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Film passes Turing test for brilliance


When “The Imitation Game” was released in theaters Feb. 17, critics jumped on the hype train and started to praise the film even before it premiered. The historical thriller genre only added to the rumor—recent historical thrillers have been highly successful, citing “Argo” among many. Yet, “The Imitation Game” surpassed even these expectations and rose to the forefront of filmdom. What inherent qualities does it have that give it such prominence? Why has Alan Turing been romanticized in the media only recently? Some of these questions are better answered by reading the novel that inspired the film: “Alan Turing: The Enigma,” which was reviewed by fellow columnist Jungho Daniel Choi. However, the film is truly a masterpiece that reaches new heights independently of its source material.

“The Imitation Game” encompasses the life and work of Turing, genius mathematician and the inventor of an electromechanical machine that cracked the Enigma code used by the Nazis. It examines his personal life: the conflict between his homosexuality and the contemporary austere laws punishing such proclivities with chemical castration. It also shows the immense trust the British government put into him by giving him free reign to plan and devise a plan to effectively use the code breaker. In short, the film takes every measure to ensure that the audience can grasp the massive influence of Turing on the war effort during World War II.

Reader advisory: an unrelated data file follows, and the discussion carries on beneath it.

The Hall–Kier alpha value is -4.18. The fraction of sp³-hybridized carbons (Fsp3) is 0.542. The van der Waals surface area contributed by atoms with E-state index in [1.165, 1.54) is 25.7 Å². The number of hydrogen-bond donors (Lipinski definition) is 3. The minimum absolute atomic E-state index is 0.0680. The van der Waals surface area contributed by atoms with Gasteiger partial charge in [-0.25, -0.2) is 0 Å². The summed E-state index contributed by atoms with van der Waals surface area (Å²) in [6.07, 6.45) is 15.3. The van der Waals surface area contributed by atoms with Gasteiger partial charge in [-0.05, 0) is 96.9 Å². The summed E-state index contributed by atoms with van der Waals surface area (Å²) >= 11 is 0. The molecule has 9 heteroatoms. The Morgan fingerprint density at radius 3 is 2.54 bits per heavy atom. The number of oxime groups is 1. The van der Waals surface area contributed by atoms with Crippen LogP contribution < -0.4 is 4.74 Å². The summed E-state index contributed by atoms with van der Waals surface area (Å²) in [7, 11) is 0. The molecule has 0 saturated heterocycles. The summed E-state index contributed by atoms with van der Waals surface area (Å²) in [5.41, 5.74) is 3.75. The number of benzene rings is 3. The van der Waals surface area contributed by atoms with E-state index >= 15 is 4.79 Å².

Yet the film does not slack when it comes to dramatic measure. Some scenes are highly reminiscent of the World War II period, featuring machinery and settings that are very British in taste. No anachronisms exist in the film: it is a carefully crafted masterpiece that meticulously takes into account history. Turing’s private residence following the war? Beautifully adorned and accurately portrayed. Bletchley Park? Reconstructed brick by brick on the film screen. The German Luftwaffe? Realistically portrayed and thrilling. Indeed, “The Imitation Game” is a heart-racing combination of slow, dramatic scenes and action-packed thrillers.

When it comes to the acting, nothing short of extreme commendation can be made of the film. Director Morten Tyldum must have planned the casting of the film for some time before the production, because his choices seem to be on point and undisputable. Benedict Cumberbatch manages to pull off the “irascible genius” routine for Turing perfectly, and his partner Keira Knightley plays Joan Clarke, Turing’s wife, almost as well. Not much data exists on the relationship between the two, but it seems the pair researched their roles extensively nonetheless. Though the rest of the cast is rather one-dimensional, it is to be expected: it is a film concerning Alan Turing himself, after all.

Rather than focus on the overt drama in the film, or its deviations from the source material, it is necessary to view this film in the light in which it was released. “The Imitation Game” is not just a thriller or a historical film. It is a documentary that exposes the public to the work of Turing, one of the greatest war heroes of the last century. It is an attempt to portray some of the repressed and hidden sides of history that were clouded by the British government following the war, such as its persecution of homosexuals and the personal struggle of Turing. There is nothing left to the imagination with this film, as nothing is left out. For a more detailed explanation of the man behind the film, and his work, peruse Daniel’s review.